Hester Street (Manhattan)

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Coordinates: 40°43′02″N 73°59′41″W / 40.7171°N 73.9948°W / 40.7171; -73.9948

Looking west from Norfolk Street around 1898
The Hester Street Fair on a typical weekend afternoon

Hester Street is a street in the Lower East Side of the New York City borough of Manhattan.

The street stretches from Essex Street to Centre Street, with a discontinuity between Chrystie Street and Forsyth Street for Sara Delano Roosevelt Park. There is also a discontinuity at Allen Street, which was created in 2009 with the rebuilding of the Allen Street Mall. [1] At Centre Street, Hester Street shifts about 100 feet (30 m) to the north and is called Howard Street to its far western terminus at Mercer Street.

History and culture[edit]

In November 1851, the assistant board of alderman of New York City voted in favor of removing a liberty pole at the junction of Hester Street and Division Street.[2] The Franklin Building Association held its second regular monthly meeting at Washington Hall, on December 3, 1851. The building was located at the corner of Bowery.[3] On April 15, 1912, an investigator reported that a parlor house on Hester Street had three inmates (prostitutes) who were waiting to entertain customers.[4]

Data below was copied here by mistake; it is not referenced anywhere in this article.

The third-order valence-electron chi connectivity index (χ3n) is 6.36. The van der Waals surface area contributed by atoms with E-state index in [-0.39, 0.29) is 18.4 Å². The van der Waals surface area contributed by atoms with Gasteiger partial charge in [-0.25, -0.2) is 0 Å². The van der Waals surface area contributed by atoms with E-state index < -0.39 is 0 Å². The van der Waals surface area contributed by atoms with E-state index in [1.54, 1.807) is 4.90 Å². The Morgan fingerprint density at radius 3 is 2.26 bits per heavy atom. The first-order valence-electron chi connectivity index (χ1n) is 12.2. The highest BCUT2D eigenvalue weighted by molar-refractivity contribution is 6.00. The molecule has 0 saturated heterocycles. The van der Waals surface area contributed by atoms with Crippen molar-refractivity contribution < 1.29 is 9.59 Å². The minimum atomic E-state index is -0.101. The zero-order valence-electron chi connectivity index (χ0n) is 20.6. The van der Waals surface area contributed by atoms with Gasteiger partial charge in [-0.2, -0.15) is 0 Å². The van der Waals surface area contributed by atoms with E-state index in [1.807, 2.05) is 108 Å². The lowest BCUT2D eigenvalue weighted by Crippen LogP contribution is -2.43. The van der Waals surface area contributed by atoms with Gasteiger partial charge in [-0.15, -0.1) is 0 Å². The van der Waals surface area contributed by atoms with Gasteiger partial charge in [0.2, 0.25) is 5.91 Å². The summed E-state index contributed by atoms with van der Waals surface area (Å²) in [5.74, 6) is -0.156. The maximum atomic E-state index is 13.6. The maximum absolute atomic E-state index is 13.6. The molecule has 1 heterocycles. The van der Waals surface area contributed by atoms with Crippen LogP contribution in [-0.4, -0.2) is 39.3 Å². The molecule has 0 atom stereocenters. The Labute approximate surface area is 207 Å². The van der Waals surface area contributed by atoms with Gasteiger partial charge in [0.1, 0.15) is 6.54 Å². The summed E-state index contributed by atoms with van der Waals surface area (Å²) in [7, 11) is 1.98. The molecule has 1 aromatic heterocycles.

It has historically been a center for Ashkenazi Jewish immigrant culture. The sculptor Jacob Epstein was raised at 102 Hester Street. More recently, it has been absorbed by Chinatown, although some kosher and Jewish-owned stores can be found.

Street Scene by George Benjamin Luks, 1905 Brooklyn Museum

As a symbol of the immigrant experience, the street was the title of the 1975 period film Hester Street.

At the east end of Hester Street, an open air market called the Hester Street Fair currently runs on weekends from April through October. The market is on a parcel of land owned by Seward Park Co-op and is run by MTV News Correspondent SuChin Pak, her brother Suhyun Pak, Adam Zeller, and Ron Castellano.



  1. ^ Allen & Pike Streets
  2. ^ New York City, New York Daily Times, November 13, 1851, 1.
  3. ^ Special Notices, New York Daily Times, November 29, 1851.
  4. ^ Commercialized Prostitution in New York City, George Jackson Kneeland, New ed., rev. to date, New York, 1914, 16.

External links[edit]